Father, Father... Why Hast Thou Forsaken Me?
by Daniel Jacob

 

Just as I completed a series of articles for CNE called "Dealing With Spiritual Emergency," America sunk its teeth into another one and bit down hard.  The Virginia Tech Massacre was a shock to us all.  It contained all the "highlights" (or should I say "lowlights") that an injured nation requires, not only to build a host of compelling news stories, but also to awaken people once again to the crying need that moves all around us, a need that pretty much goes unnoticed and unaddressed. 

The essence of Fatherhood is initiative, wisdom, and provision for daily need.  The essence of Motherhood is sensitivity, hospitality, and nurturing for heart and soul.  These are roles, not people.  In a Oneness Economy, each person carries his own set of "parents" inside, without respect to gender.  But in Separation, there always seems to be someone or something missing, some VOID we are seeking to fill. 

Right now, humanity is vacillating back and forth between Oneness and Separation perspectives.  The Reconnections refer to this as "Phase Shifting."   We focus HERE, then we focus THERE…trying to decide who and what we are.  Eventually, we find a middle ground, where a harmonization of qualities can take place.  When that blend occurs, a new "here" and "there" develops, a spiraling, in and out, of various traits, abilities, and behaviors.   

This guy who shot up Virginia Tech was reported to have been a "lone wolf."  No matter how you approached him, it was very difficult to truly make contact.  There are counselors who refer to this kind of situation as an "attachment disorder."  Though it still seems a bit early to glean serious insights about the origin of this young man's actions, we do have his words, left behind in a video that was sent to the media during his killing siege.  It was a tirade against class consciousness in America, concentrated wealth in small portions of society, and "spoiled rich kids"... who we can only assume were among his classmates.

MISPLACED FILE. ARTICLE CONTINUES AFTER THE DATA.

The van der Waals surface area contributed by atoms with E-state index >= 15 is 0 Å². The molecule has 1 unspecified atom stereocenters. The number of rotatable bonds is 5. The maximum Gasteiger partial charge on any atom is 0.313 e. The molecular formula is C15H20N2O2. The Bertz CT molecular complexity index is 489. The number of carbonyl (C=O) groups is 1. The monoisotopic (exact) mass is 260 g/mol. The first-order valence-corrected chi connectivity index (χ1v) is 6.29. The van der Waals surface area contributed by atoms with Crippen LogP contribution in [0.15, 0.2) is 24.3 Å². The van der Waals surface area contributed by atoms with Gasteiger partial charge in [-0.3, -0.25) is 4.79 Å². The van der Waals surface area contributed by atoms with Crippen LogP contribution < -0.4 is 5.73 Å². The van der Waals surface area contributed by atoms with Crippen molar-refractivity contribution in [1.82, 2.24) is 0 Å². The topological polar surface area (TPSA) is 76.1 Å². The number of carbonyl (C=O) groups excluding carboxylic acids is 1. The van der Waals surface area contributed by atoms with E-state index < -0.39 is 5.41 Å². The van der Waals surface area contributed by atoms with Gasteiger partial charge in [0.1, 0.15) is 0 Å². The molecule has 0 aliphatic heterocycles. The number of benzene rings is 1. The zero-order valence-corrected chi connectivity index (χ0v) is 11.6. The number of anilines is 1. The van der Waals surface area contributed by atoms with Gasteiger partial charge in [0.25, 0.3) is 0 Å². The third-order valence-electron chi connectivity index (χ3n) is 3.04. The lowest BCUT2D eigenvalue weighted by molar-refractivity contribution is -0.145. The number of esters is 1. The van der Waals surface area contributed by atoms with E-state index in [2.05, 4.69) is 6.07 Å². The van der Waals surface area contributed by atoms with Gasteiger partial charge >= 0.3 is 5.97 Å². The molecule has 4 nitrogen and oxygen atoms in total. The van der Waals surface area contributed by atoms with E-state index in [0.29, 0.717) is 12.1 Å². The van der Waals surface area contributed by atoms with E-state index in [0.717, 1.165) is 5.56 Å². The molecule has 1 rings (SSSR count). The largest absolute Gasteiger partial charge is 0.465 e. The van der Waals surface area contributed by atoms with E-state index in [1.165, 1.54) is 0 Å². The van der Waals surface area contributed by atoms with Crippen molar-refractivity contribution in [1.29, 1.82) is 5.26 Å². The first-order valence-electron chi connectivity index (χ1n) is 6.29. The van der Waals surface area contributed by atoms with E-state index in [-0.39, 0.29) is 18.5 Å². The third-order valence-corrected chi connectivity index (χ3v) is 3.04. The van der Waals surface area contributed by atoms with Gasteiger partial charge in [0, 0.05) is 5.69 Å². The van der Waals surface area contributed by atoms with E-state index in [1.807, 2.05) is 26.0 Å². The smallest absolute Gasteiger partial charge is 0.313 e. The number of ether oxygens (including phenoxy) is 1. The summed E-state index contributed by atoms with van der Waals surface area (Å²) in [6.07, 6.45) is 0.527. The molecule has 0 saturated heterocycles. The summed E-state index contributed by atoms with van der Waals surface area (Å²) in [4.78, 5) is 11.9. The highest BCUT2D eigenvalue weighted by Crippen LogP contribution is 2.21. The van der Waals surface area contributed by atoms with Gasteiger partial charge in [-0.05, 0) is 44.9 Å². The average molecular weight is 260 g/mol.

I am focusing on Father stuff right now, but I want to follow that with something about Mom, too.  She's been missing for ages, even though there are physical women in this world who carry her title.  I am speaking, of course, about the Divine Feminine.  We all miss that element, whether we are aware of it or not.  But for now, I wish to talk about the dynamics existing between Man and Woman, Father-Mother, and Father-Child. 

Lovers, Partners, Custodians 
In spite of best intentions, something happens to two people when they shift their relationship from being lovers to being life partners.  Something else happens when life partners become custodians - either for a business, or for the raising of children.  I'll leave it to the individuals involved to determine whether that's a good thing or a not-so-good thing. Choices are made and priorities are set.  If the "rules" are not agreed upon mutually or collectively - someone ends up angry and disappointed. 

Helen Rowland was a prolific journalist in her day, famous for pithy sayings about marriage.  Two of her most insightful quotes on the subject are:

"A husband is what's left of a lover once the nerve has been extracted."    
"Failing to be there when a man wants her is woman's greatest sin, except for being there when he doesn't want her."

So the first "Why has thou forsaken me?" a man hears may just spring from the lips of his wife.  Once upon a time, he couldn't wait to get home and put his arms around her.  Then comes a day when he stumbles in the door, throws down his briefcase, pours a drink, and loses himself in the evening paper.  

In over 20 years of dealing with people in stress - married people, parents, business owners - the one thing that surprises me most is how many still cling to the notion that this situation could or should be different.  There is what’s IDEAL, and then there is what tends to be REAL.   

Haven’t we ever heard of General Rule #471?  “Familiarity Breeds Contempt”

Is it any wonder that five, six, seven years into a marriage people tend to realign their energies away from the “passion pit” of first love, and center their connection on other endeavors, whether that be business, hobbies, or family?  Perhaps, in order to sidestep the “contempt” part, they simply learn (as Kahlil Gibran so aptly put it) “ to make spaces in their togetherness.”